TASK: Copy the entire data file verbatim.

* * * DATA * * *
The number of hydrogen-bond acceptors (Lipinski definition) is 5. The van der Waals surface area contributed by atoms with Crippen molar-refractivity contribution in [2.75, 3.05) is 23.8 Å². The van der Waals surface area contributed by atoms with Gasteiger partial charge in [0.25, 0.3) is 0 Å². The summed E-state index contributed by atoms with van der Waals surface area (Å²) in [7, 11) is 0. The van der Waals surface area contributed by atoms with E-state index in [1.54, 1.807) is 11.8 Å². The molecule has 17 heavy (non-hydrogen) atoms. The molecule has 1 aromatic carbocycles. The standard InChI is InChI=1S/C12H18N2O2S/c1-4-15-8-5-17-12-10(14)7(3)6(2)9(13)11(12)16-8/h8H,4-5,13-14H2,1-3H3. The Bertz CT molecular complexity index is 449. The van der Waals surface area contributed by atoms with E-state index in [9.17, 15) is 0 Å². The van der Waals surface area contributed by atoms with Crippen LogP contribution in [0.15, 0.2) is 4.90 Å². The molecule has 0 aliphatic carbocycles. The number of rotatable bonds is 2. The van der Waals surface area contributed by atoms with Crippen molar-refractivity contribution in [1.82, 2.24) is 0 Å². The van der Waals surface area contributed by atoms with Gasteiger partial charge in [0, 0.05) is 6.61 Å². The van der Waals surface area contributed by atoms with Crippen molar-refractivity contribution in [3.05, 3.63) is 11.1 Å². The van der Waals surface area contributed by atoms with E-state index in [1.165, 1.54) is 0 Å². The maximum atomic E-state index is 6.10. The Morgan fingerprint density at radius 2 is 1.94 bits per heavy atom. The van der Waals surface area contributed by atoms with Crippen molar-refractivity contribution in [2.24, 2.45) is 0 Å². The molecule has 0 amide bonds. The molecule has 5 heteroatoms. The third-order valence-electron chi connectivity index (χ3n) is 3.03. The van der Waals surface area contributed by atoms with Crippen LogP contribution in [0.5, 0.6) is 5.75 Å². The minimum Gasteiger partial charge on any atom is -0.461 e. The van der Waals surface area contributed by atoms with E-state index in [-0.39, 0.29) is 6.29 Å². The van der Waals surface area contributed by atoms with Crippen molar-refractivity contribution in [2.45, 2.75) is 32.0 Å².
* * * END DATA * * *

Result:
The number of hydrogen-bond acceptors (Lipinski definition) is 5. The van der Waals surface area contributed by atoms with Crippen molar-refractivity contribution in [2.75, 3.05) is 23.8 Å². The van der Waals surface area contributed by atoms with Gasteiger partial charge in [0.25, 0.3) is 0 Å². The summed E-state index contributed by atoms with van der Waals surface area (Å²) in [7, 11) is 0. The van der Waals surface area contributed by atoms with E-state index in [1.54, 1.807) is 11.8 Å². The molecule has 17 heavy (non-hydrogen) atoms. The molecule has 1 aromatic carbocycles. The standard InChI is InChI=1S/C12H18N2O2S/c1-4-15-8-5-17-12-10(14)7(3)6(2)9(13)11(12)16-8/h8H,4-5,13-14H2,1-3H3. The Bertz CT molecular complexity index is 449. The van der Waals surface area contributed by atoms with E-state index in [9.17, 15) is 0 Å². The van der Waals surface area contributed by atoms with Crippen LogP contribution in [0.15, 0.2) is 4.90 Å². The molecule has 0 aliphatic carbocycles. The number of rotatable bonds is 2. The van der Waals surface area contributed by atoms with Crippen molar-refractivity contribution in [1.82, 2.24) is 0 Å². The van der Waals surface area contributed by atoms with Gasteiger partial charge in [0, 0.05) is 6.61 Å². The van der Waals surface area contributed by atoms with Crippen molar-refractivity contribution in [3.05, 3.63) is 11.1 Å². The van der Waals surface area contributed by atoms with E-state index in [1.165, 1.54) is 0 Å². The maximum atomic E-state index is 6.10. The Morgan fingerprint density at radius 2 is 1.94 bits per heavy atom. The van der Waals surface area contributed by atoms with Crippen molar-refractivity contribution in [2.24, 2.45) is 0 Å². The molecule has 0 amide bonds. The molecule has 5 heteroatoms. The third-order valence-electron chi connectivity index (χ3n) is 3.03. The van der Waals surface area contributed by atoms with Crippen LogP contribution in [0.5, 0.6) is 5.75 Å². The minimum Gasteiger partial charge on any atom is -0.461 e. The van der Waals surface area contributed by atoms with E-state index in [-0.39, 0.29) is 6.29 Å². The van der Waals surface area contributed by atoms with Crippen molar-refractivity contribution in [2.45, 2.75) is 32.0 Å².